Leon, Donna - 'Beastly Things'
It's been a while since I've read a book by Donna Leon, and reading this one was almost like coming home, reminding me of how much I used to enjoy them. Interestingly, very little has changed. Commissario Brunetti, with his wife Paola and two children Raffi and Chiara still have long conversations around some delicious sounding lunches thrown together by Paola. Patta, Brunetti's boss is as ridiculous as ever, and Brunetti just as able to carefully manage him. Signorina Elettra, Patta's secretary is just as adept at finding out information using the computer, and through her network of friends. And Vianello, Brunetti's sidekick, provides a useful foil to Brunetti. Vianello is starting to learn the same computer tricks as Elettra, but still has a lot to learn.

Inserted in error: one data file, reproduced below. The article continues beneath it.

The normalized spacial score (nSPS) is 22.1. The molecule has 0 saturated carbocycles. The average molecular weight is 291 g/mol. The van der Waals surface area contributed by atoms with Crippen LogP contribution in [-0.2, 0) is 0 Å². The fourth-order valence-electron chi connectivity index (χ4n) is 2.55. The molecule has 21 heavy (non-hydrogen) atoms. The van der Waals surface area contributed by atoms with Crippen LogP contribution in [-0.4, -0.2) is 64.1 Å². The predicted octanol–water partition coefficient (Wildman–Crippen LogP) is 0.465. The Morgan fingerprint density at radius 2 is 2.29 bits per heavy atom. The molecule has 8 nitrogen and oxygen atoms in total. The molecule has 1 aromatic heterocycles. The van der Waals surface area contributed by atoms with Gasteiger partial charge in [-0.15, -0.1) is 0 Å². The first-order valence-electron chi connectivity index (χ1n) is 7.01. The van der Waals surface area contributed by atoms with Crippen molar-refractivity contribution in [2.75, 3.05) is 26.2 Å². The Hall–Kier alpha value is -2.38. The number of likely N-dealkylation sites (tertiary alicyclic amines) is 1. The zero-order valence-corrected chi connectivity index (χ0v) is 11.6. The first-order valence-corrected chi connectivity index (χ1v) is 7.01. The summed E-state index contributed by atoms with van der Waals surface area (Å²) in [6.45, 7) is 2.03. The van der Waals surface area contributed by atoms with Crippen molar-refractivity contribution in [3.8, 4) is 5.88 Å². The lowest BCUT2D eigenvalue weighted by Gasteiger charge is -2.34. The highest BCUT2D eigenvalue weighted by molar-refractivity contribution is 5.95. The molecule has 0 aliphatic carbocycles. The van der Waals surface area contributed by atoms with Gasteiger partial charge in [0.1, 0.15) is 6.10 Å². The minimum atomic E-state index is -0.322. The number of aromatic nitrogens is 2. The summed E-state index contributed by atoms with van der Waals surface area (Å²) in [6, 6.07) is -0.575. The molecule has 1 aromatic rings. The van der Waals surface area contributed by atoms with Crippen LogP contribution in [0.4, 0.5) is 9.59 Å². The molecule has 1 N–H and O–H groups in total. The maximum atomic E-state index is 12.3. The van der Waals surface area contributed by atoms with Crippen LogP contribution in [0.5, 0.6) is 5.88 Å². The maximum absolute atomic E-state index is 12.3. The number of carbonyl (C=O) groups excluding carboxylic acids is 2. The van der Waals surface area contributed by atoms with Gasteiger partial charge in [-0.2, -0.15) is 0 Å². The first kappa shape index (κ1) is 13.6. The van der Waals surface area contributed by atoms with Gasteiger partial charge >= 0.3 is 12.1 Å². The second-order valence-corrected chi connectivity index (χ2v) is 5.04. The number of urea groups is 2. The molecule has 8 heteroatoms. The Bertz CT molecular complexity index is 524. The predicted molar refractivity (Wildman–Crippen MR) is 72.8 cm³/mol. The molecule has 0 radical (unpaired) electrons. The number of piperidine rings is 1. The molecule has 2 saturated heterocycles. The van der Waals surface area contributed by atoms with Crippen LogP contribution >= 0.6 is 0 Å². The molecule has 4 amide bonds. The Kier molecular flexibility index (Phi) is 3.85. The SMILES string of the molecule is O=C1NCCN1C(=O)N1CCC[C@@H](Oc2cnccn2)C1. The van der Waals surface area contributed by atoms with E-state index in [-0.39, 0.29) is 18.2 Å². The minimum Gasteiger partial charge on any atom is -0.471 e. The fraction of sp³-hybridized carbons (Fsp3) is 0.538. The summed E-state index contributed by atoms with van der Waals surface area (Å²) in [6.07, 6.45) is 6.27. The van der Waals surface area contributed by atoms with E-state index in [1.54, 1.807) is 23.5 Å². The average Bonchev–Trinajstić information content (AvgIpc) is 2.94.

The story revolves around the murder of a unknown man, who has an odd deformity. To begin with, as no-one is reported missing, Brunetti's first task is to identify the man. After a jog to his memory, he realises that he's seen the man before, at a farmers' protest, and then manages to find him on video footage that he watches on his own, new computer. His next task is to discover why the man was killed, and solve the murder, and as usual he does this by talking to his relatives, and colleagues. Slowly but surely he unravels the mystery.
As usual, the story is mostly set in the background of Venice, heaving with mountains of tourists, and with ample access to early morning coffee and brioche, and so on. The account of Brunetti's visit to a nearby abattoir where the murdered man worked two days a week, is a gruesome read, but the experience not quite enough to make Brunetti vegetarian. The steps towards the solving of the murder are taken clearly and logically, and everything falls neatly into place, without too much exertion. A charming read, and everything one has come to expect from this author.
Michelle Peckham, England